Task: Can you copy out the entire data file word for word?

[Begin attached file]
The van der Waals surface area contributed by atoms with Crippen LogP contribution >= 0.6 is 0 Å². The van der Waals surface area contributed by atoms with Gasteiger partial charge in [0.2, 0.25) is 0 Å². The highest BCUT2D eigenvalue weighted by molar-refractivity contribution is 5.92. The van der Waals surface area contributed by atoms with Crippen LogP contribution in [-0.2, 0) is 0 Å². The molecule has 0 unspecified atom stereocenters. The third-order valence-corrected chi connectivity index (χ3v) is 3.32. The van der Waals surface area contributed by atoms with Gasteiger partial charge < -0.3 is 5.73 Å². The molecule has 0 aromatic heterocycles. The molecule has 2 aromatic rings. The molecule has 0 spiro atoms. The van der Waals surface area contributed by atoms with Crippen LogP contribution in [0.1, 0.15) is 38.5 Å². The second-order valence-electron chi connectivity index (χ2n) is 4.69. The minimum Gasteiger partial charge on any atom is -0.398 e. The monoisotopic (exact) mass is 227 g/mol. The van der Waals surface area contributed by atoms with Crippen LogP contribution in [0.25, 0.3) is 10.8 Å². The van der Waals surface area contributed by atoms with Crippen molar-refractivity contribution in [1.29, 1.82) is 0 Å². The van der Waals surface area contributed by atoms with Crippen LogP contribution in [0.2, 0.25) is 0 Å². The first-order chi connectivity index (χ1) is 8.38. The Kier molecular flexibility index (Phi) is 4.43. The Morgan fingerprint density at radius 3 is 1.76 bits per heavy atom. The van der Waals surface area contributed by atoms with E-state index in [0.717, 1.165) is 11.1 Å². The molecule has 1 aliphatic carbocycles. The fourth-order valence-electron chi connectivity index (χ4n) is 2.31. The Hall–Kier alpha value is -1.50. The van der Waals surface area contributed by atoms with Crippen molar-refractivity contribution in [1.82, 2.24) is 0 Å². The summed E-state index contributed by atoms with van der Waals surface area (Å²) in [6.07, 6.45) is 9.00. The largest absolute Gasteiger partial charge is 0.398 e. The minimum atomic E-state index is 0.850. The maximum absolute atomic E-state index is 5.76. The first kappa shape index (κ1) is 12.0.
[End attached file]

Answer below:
The van der Waals surface area contributed by atoms with Crippen LogP contribution >= 0.6 is 0 Å². The van der Waals surface area contributed by atoms with Gasteiger partial charge in [0.2, 0.25) is 0 Å². The highest BCUT2D eigenvalue weighted by molar-refractivity contribution is 5.92. The van der Waals surface area contributed by atoms with Crippen LogP contribution in [-0.2, 0) is 0 Å². The molecule has 0 unspecified atom stereocenters. The third-order valence-corrected chi connectivity index (χ3v) is 3.32. The van der Waals surface area contributed by atoms with Gasteiger partial charge < -0.3 is 5.73 Å². The molecule has 0 aromatic heterocycles. The molecule has 2 aromatic rings. The molecule has 0 spiro atoms. The van der Waals surface area contributed by atoms with Crippen LogP contribution in [0.1, 0.15) is 38.5 Å². The second-order valence-electron chi connectivity index (χ2n) is 4.69. The minimum Gasteiger partial charge on any atom is -0.398 e. The monoisotopic (exact) mass is 227 g/mol. The van der Waals surface area contributed by atoms with Crippen LogP contribution in [0.25, 0.3) is 10.8 Å². The van der Waals surface area contributed by atoms with Crippen molar-refractivity contribution in [1.29, 1.82) is 0 Å². The van der Waals surface area contributed by atoms with Crippen LogP contribution in [0.2, 0.25) is 0 Å². The first-order chi connectivity index (χ1) is 8.38. The Kier molecular flexibility index (Phi) is 4.43. The Morgan fingerprint density at radius 3 is 1.76 bits per heavy atom. The van der Waals surface area contributed by atoms with E-state index in [0.717, 1.165) is 11.1 Å². The molecule has 1 aliphatic carbocycles. The fourth-order valence-electron chi connectivity index (χ4n) is 2.31. The Hall–Kier alpha value is -1.50. The van der Waals surface area contributed by atoms with Crippen molar-refractivity contribution in [1.82, 2.24) is 0 Å². The summed E-state index contributed by atoms with van der Waals surface area (Å²) in [6.07, 6.45) is 9.00. The largest absolute Gasteiger partial charge is 0.398 e. The minimum atomic E-state index is 0.850. The maximum absolute atomic E-state index is 5.76. The first kappa shape index (κ1) is 12.0.